North Dakota legalized medical marijuana yesterday.
A ballot measure in the state passed with 64 percent of voters saying "yes," and 36 percent saying "no," according to the North Dakota Secretary of State website. A total of 337,653 votes were counted.
This means that North Dakotans with "debilitating medical conditions" can apply to get a medical marijuana card. Recreational use of the drug (so just smoking for fun) will still be illegal.
It also means that the state's Department of Health will regulate the "inventorying, dispensing, cultivation and growing," of the medical marijuana, and also deal with any violations of the act.
Patients will be able to get up to 3 ounces of marijuana at a time.
Medical conditions that qualify a person for a medical card include:
- Hepatitis C
- ALS (Lou Gehrig's disease)
- Alzheimer's disease and Dementia
- Crohn's disease or Fybromyalgia
- Spinal Stenosis or chronic back pain
- "Chronic or debilitating disease medical condition that results in: wasting syndrome, severe debilitating pain (that other treatments haven't fixed or the other treatments caused side effects,) intractable nausea, seizures, and severe muscle spasms.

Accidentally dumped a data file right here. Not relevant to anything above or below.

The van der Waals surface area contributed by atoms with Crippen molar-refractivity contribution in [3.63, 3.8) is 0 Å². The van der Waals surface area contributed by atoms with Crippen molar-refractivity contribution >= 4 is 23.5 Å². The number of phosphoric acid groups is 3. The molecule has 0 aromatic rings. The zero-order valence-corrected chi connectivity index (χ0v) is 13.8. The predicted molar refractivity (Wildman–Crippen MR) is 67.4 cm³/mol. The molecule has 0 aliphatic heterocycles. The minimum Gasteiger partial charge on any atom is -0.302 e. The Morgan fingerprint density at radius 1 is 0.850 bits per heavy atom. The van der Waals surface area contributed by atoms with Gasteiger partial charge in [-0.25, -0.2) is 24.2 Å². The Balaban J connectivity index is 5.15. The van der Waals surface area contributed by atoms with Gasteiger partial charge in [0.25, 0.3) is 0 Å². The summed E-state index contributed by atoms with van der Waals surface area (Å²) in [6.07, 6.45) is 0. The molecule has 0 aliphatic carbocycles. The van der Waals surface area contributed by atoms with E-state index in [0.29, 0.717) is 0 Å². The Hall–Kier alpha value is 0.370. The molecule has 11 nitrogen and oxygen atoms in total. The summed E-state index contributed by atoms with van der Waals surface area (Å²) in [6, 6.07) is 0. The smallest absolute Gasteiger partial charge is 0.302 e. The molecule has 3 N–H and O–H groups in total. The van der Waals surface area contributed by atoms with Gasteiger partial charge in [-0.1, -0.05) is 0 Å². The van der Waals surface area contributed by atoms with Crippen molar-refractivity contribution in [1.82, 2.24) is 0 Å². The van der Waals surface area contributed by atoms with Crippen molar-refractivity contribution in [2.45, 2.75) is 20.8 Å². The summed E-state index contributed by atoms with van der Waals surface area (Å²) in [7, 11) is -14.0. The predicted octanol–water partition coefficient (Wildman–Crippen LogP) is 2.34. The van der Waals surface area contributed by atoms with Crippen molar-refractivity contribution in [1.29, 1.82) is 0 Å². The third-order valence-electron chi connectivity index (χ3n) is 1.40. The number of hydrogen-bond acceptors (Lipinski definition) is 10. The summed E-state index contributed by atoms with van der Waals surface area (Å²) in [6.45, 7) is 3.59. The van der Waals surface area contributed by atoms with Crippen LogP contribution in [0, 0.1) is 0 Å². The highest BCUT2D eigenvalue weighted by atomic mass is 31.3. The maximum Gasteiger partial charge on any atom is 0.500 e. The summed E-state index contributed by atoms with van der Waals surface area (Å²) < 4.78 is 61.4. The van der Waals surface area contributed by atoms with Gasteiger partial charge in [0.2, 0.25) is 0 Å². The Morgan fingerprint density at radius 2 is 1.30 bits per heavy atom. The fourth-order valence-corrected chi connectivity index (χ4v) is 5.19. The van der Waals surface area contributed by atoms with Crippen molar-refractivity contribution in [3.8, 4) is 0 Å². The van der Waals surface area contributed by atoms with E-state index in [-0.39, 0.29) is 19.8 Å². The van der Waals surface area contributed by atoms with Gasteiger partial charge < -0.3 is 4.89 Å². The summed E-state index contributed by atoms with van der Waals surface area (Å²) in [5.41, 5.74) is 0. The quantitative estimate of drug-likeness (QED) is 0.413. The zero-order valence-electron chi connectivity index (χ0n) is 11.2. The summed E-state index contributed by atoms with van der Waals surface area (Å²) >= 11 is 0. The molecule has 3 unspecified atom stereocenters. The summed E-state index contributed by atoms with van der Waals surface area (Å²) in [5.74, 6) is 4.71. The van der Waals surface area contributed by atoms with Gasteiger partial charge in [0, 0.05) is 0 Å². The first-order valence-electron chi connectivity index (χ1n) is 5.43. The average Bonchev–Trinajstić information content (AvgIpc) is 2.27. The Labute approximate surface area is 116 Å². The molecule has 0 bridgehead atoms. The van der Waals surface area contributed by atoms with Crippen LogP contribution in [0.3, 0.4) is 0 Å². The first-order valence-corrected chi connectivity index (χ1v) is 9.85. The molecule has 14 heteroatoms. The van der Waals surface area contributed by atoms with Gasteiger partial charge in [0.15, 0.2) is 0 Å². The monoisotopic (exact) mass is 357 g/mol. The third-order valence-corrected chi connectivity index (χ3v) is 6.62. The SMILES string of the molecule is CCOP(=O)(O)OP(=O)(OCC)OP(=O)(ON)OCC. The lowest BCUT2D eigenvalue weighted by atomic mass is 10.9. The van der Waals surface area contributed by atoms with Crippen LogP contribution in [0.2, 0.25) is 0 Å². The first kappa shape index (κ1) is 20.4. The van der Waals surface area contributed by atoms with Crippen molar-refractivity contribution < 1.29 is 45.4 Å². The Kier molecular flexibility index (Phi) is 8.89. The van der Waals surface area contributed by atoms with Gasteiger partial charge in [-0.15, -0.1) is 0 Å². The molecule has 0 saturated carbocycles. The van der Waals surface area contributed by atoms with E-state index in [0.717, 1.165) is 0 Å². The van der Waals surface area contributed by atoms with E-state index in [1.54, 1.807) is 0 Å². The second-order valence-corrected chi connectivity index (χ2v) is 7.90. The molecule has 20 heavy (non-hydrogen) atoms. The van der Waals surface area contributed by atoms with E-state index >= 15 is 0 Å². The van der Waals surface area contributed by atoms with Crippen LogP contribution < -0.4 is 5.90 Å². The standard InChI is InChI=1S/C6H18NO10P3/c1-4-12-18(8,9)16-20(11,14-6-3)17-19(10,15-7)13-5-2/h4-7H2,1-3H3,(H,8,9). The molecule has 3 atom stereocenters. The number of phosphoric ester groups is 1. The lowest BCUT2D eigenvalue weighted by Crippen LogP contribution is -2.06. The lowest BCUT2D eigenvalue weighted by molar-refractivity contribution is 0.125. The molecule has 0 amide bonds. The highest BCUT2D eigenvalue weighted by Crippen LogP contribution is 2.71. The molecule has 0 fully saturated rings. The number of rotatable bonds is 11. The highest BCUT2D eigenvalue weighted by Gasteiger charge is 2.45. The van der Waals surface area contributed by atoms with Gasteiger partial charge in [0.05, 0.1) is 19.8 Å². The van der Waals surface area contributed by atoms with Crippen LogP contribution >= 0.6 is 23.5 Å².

- Any others that the Department of Health adds
The same type of measure was proposed back in 2012, but was thrown out before making it to the ballot because they found out that a ton of the signatures were fake.
Other states legalized it too
Weed was on a lot of ballots Tuesday.
California and Nevada voted to legalize recreational use. As did Massachusetts (the country's first Eastern state to do so). Maine looks poised to approve it as well, though some ballots are still being counted, the New York Times says. Arizona voted against legalizing recreational use.
Along with North Dakota, Arkansas and Florida also approved medical marijuana, the Washington Post reported. Montana voted to expand their existing legal medical marijuana laws.
Minnesota legalized medical marijuana back in 2014, and in 2015 added intractable pain to the list of qualifying conditions, according to the Minnesota Department of Health.
As of today, Governing.com says a total of 28 states plus the District of Columbia have in some way or another legalized marijuana— with seven of those being legal recreational use.
Here's a map from Governing.com that shows the specifics: